History Of The Standards Of The RPCNA

The Reformed Presbyterian Church of North America is a branch of the Church Visible and is presbyterian in its form of government. It holds the doctrines and principles of the Protestant Reformation of the sixteenth and seventeenth centuries, and, in particular, testifies to the duty of public covenanting by churches and nations. It accepts the Scriptures of the Old and New Testaments as the Word of God, the supreme and infallible rule of faith and life, and its subordinate standards as “agreeable unto and founded upon” them. These subordinate standards are: The Westminster Confession of Faith; the Catechisms, Larger and Shorter; the Testimony of the Reformed Presbyterian Church of North America; the Directory for Church Government; the Book of Discipline and the Directory for Worship.

The first known organized congregation of the Reformed Presbyterian Church in American was that of Middle Octorara, Lancaster County, Pennsylvania (1738). The Reformed Presbytery was constituted in 1774 by ministers sent for that purpose: John Cuthbertson, who came from Scotland in 1752, and Matthew Linn and Alexander Dobbin, who came from Ireland in 1774. After its dissolution in 1782 the Reformed Presbytery of the United States of North American was constituted in 1798, in Philadelphia, Pennsylvania. The Synod was constituted in 1809.

The first record now extant of Church Standards is a reference in 1802 to an earlier decision “to display a judicial testimony for truth and against error.” In 1804 Presbytery ordered the preparation of a three-fold Testimony, Historical, Declaratory, and Argumentative. In 1806 Presbytery adopted the Historical View, with a Preface, and the Declaration and Testimony.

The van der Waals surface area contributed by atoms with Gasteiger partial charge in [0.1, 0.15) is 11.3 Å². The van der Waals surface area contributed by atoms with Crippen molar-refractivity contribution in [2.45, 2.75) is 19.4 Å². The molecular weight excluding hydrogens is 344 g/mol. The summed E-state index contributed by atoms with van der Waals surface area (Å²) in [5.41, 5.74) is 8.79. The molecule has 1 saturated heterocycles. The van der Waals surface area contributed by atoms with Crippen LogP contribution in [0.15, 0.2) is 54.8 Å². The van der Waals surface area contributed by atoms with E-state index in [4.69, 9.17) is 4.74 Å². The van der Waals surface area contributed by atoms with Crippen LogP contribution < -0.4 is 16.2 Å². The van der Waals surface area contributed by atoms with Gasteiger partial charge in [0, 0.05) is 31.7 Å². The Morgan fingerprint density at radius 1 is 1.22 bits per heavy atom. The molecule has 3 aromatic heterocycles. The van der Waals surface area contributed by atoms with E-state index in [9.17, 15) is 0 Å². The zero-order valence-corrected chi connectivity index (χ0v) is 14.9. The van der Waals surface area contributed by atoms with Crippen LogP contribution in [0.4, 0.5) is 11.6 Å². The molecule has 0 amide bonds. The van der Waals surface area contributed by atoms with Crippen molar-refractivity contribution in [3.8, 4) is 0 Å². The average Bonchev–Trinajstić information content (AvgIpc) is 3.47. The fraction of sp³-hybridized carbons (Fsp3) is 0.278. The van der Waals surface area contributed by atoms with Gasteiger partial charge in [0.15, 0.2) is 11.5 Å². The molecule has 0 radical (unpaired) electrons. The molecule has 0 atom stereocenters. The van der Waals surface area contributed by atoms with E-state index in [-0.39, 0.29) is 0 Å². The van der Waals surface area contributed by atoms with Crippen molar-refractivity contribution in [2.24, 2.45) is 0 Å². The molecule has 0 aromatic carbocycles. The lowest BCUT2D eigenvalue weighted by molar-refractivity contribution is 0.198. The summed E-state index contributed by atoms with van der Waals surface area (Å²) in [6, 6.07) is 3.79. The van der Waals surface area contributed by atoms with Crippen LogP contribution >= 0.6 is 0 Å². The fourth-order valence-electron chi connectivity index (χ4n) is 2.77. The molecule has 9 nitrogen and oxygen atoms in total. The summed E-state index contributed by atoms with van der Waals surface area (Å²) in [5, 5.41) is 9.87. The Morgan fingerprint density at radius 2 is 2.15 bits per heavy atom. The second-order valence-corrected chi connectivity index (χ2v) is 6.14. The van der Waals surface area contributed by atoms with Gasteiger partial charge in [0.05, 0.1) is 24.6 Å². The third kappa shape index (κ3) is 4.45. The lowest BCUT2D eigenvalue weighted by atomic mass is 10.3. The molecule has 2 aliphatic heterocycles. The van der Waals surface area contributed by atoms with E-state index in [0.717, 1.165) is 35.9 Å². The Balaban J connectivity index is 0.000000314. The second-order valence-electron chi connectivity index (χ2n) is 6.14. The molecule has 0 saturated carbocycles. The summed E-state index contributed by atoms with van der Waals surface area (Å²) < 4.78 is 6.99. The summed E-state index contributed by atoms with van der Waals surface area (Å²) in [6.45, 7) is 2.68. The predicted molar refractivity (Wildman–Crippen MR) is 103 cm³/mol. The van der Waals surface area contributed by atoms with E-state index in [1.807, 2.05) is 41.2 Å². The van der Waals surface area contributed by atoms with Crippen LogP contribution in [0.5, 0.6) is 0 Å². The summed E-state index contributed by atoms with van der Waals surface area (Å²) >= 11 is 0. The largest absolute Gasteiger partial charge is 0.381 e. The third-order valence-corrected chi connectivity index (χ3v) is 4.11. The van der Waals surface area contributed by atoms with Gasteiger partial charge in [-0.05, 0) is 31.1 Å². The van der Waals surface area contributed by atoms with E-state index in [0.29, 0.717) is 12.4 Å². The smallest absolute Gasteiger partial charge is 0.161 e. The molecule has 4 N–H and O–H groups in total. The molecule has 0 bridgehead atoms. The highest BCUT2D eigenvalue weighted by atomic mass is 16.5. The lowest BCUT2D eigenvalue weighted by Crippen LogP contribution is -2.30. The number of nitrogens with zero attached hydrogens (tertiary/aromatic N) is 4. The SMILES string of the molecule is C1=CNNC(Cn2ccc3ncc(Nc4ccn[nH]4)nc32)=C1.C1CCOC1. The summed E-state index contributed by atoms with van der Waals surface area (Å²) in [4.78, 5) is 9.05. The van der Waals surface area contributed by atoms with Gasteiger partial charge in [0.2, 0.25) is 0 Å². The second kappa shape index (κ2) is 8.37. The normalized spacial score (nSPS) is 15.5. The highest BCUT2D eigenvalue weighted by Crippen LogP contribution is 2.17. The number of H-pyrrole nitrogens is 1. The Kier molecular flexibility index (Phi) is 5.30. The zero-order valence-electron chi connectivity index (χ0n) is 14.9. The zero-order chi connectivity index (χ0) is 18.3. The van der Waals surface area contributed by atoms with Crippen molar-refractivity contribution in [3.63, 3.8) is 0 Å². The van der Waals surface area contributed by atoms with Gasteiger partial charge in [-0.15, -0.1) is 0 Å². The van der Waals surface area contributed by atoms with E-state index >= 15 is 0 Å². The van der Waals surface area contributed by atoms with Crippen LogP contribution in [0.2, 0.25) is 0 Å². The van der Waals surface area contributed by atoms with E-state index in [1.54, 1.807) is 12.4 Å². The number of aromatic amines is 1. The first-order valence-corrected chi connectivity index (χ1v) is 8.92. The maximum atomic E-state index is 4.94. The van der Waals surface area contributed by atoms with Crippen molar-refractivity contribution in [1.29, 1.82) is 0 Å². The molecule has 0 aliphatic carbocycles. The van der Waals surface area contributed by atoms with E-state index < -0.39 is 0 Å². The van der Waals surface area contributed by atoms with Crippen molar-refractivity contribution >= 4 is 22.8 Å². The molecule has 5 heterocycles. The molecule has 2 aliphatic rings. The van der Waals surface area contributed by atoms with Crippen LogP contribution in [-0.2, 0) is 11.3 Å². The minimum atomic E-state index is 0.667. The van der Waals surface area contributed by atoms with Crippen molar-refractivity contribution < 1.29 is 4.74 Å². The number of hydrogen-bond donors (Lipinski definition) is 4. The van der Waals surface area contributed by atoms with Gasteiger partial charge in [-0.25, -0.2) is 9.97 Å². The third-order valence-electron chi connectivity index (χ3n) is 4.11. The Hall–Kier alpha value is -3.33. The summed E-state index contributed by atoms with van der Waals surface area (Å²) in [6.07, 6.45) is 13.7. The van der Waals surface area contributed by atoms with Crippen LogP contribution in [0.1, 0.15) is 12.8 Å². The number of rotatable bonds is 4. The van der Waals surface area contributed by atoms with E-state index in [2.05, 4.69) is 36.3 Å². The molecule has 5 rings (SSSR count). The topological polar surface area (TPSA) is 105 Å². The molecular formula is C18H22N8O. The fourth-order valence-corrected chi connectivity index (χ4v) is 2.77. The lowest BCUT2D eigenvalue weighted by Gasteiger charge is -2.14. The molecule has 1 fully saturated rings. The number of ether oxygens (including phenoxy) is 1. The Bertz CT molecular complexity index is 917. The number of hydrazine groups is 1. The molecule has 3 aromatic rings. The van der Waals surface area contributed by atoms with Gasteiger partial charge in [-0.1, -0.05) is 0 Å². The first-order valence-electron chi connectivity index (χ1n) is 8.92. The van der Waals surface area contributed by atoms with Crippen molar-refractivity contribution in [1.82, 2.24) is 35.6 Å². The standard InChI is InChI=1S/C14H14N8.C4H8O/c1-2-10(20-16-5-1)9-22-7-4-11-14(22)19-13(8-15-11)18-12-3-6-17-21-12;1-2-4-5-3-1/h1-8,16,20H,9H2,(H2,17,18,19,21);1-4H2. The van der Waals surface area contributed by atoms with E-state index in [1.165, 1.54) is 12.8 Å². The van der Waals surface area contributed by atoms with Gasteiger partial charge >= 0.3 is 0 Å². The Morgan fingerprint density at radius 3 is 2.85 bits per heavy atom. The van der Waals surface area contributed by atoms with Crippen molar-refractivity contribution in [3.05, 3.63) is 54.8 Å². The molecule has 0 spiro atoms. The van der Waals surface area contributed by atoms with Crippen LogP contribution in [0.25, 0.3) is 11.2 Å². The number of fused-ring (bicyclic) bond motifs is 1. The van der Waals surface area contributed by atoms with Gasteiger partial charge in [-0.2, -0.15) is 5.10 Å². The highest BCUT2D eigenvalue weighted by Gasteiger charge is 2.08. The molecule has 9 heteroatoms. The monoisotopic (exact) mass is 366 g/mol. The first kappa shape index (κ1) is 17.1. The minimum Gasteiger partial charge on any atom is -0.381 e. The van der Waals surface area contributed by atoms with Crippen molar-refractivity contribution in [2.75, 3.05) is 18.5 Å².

In 1834 a continuation of the Historical View through 1833 was approved. This document was never included with the standards named in the Terms of Communion. A complete revision of it, continuing the history to the present time and written especially for young people, was authorized in 1921, and published in booklet form in 1929, entitled “A Brief History of the Reformed Presbyterian Church.”

The Argumentative Testimony was designed to examine the various systems of doctrine considered hostile to the Reformation and to warn against them individually. At least four chapters were prepared in overture by 1841. In 1845 the plan of work was changed. No final action was ever taken.

The Declaration and Testimony was amended in 1823 by the addition of a chapter on Adoption, with its proof texts added in 1834. In 1861 a section was added on Secret Associations (chap. 22.5 and error 7) and one on Slavery (29.4 and errors 7 and 10). In 1883 a section on Temperance was added (xxii. 6 and error 9). These sections confirmed officially in permanent form positions long held by the church. (Secrecy—from the beginning, as was stated by Synod in 1821. Slavery—errors 8 and 9 were in the original Testimony. Temperance—a cumulative witness, recorded from 1801 on). In 1928 chapters 29 and 30 were revised.

In 1807 Presbytery adopted revisions of the Terms of Communion and the Formula of Queries. The original Terms and Queries, of which there is no
record extant, evidently were those of the Presbyteries in Scotland and Ireland (for these, see Hutchison’s The Reformed Presbyterian Church, p. 213). In the Terms and Queries now adopted is found the only extant record of the place occupied as subordinate standards by the Westminster documents—Confession of Faith, Larger and Shorter Catechisms, Form of Church Government, and Directory for Worship—and by the National Covenant of Scotland and the Solemn League and Covenant. The Westminster standards were approved “as they were received by the Church of Scotland.” The reference is to the Acts of this Church approving the documents (see regular editions of these standards). The Church made two reservations regarding the Confession of Faith, as to the lack of mention of the different ecclesiastical officers, and as to chapter 31.2 on the relation of magistrates to the Church. Reservations were made in adopting the Directory for Worship, as to the observance of the Lord’s Supper, and as to particular items of order and practice appointed by the Church. Reservations were made in adopting the Form of Government as to the doctor or teacher, and as to relations of presbyteries and people in the calling of ministers. These points are covered by declarations in the American standards. Throughout this present volume, the earlier documents are to be interpreted by those adopted later.